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First test of Macron's industrial policy looks decidedly old-school
June 30, 2017 / 4:18 PM / a month ago

First test of Macron's industrial policy looks decidedly old-school

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French President Emmanuel Macron gestures during the press conference after the meeting at the Chancellery in Berlin, Germany June 29, 2017.Fabrizio Bensch

PARIS (Reuters) - President Emmanuel Macron wants to liberate France's economic forces and transform it into a country of risk-taking entrepreneurs, but his government is hardly breaking with tradition in its first big industrial test.

While Macron likes to spend time talking about France as a "start-up nation", his government is using a time-honoured recipe of taxpayer cash and leaning on big companies it owns stakes in to rescue car parts supplier GM&S.

After weeks of seeking a buyer for GM&S, the secretary of state for economic affairs, Benjamin Griveaux, is hopeful one has been found. But the deal involves the state stumping up 5 million euros (4.40 million pounds) to finance investments, with a further 5 million euros each from the buyer and carmakers Renault (RENA.PA) and PSA Peugeot Citroen (PEUP.PA), Griveaux said on Friday.

Against that backdrop, Macron's government is left trying to appear neither impotent nor heavy-handed.

"It's not up to the state to do everything, as that would be a bad handling of the case," Griveaux told RTL radio.

"It's also not up to the state to stump up the totality of the funds in this case. Its role is to get everyone involved and around the table."

Though Macron's economy minister, Bruno Le Maire, has been instrumental in the efforts to save GM&S from going under and preserve the 277 jobs on the line in the country's rural heartland, where work is scarce, the self-professed free-marketeer couldn't help but let out some irritation at a round table of business leaders last week.

"It's typical of the French system. A company was set up in the 1970s in middle of the boondocks to bring activity to a region," he said.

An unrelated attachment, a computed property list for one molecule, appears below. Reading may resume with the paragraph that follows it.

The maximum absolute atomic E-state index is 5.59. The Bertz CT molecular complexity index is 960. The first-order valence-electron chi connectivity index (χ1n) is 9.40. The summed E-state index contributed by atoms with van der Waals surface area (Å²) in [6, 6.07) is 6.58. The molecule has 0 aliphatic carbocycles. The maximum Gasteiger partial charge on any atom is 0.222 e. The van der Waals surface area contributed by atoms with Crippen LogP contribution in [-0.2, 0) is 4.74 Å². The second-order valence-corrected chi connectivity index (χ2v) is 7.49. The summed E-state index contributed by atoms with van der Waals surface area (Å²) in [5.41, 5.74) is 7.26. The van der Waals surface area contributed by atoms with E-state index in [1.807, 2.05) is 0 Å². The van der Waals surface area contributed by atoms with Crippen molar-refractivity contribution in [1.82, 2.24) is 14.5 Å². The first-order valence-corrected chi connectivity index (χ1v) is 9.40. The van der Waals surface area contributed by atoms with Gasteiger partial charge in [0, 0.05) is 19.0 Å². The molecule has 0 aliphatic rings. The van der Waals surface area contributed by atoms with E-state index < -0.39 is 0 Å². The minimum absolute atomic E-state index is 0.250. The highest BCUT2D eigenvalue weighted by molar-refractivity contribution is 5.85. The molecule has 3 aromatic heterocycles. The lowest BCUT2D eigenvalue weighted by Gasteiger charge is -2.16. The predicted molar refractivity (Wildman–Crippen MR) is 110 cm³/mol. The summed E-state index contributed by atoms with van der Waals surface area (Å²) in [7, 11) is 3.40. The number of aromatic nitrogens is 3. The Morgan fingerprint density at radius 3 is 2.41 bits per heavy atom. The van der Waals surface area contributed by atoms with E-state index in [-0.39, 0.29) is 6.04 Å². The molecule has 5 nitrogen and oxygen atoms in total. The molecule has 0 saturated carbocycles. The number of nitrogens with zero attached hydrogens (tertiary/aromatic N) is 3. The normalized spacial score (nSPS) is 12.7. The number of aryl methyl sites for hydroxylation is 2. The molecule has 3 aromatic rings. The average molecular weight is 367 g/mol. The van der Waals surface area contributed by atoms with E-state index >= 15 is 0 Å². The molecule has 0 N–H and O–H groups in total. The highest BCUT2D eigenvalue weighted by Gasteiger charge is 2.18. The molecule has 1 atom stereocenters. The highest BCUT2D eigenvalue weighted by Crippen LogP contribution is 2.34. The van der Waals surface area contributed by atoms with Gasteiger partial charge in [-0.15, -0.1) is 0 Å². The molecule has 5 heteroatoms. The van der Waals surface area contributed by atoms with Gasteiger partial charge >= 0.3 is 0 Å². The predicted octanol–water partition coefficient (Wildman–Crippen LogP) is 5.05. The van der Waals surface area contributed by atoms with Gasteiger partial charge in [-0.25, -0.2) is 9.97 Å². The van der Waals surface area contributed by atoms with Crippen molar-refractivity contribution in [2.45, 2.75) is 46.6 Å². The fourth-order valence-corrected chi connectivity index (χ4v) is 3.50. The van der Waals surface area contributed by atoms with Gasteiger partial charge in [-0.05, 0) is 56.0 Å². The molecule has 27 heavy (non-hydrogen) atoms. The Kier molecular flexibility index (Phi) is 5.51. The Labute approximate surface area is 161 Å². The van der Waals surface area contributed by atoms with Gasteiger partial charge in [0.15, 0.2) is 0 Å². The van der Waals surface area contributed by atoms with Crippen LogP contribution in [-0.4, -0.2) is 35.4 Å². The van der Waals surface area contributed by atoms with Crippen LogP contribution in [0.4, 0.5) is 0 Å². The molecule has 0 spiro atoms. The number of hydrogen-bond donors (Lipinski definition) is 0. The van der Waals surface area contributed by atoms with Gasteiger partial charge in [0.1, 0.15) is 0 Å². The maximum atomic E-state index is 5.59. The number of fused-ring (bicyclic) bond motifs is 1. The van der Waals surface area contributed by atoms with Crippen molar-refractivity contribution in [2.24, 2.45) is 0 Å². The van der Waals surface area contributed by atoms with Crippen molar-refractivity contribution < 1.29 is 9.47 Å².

"There is no industrial network around, there's only a few big clients for a small company. It's just not solid."

Originally a children's scooter maker, GM&S soon adapted to supply mainly Renault and PSA with car parts but gradually became uncompetitive, leaving it clinging to any orders the two carmakers throw its way.

The government, which holds sizeable stakes in both Renault and PSA, has also been convincing the carmakers to keep millions of euros of orders flowing to GM&S.

Even then, only 120 jobs are expected to be saved under the deal, which looks decidedly old-school, with the state playing a central role in corporate fortunes.

"GM&S was originally a corporate issue, but it has become a political issue. It's clear that the new government does not want to have to deal with corporate failure in the first weeks of its mandate," said a source who knows the sector well.

The French have for centuries looked to the state to help to shape key industries ranging from textiles in the 1700s to high-speed trains in the 1960s.

But the failure of Macron's predecessor Francois Hollande to prevent the shutdown of the Florange steel mill in the eastern rustbelt and a PSA factory in a rundown Paris suburb proved to be an albatross around his neck throughout his presidency.

As Hollande's economy minister, Macron had not hesitated to meddle in the running of some state-controlled companies, Renault and Peugeot in particular, while adopting a more laissez-faire attitude in other cases, such as Alcatel's takeover by Nokia (NOKIA.HE).

Additional reporting by Gilles Guillaume; Editing by Michel Rose and David Goodman

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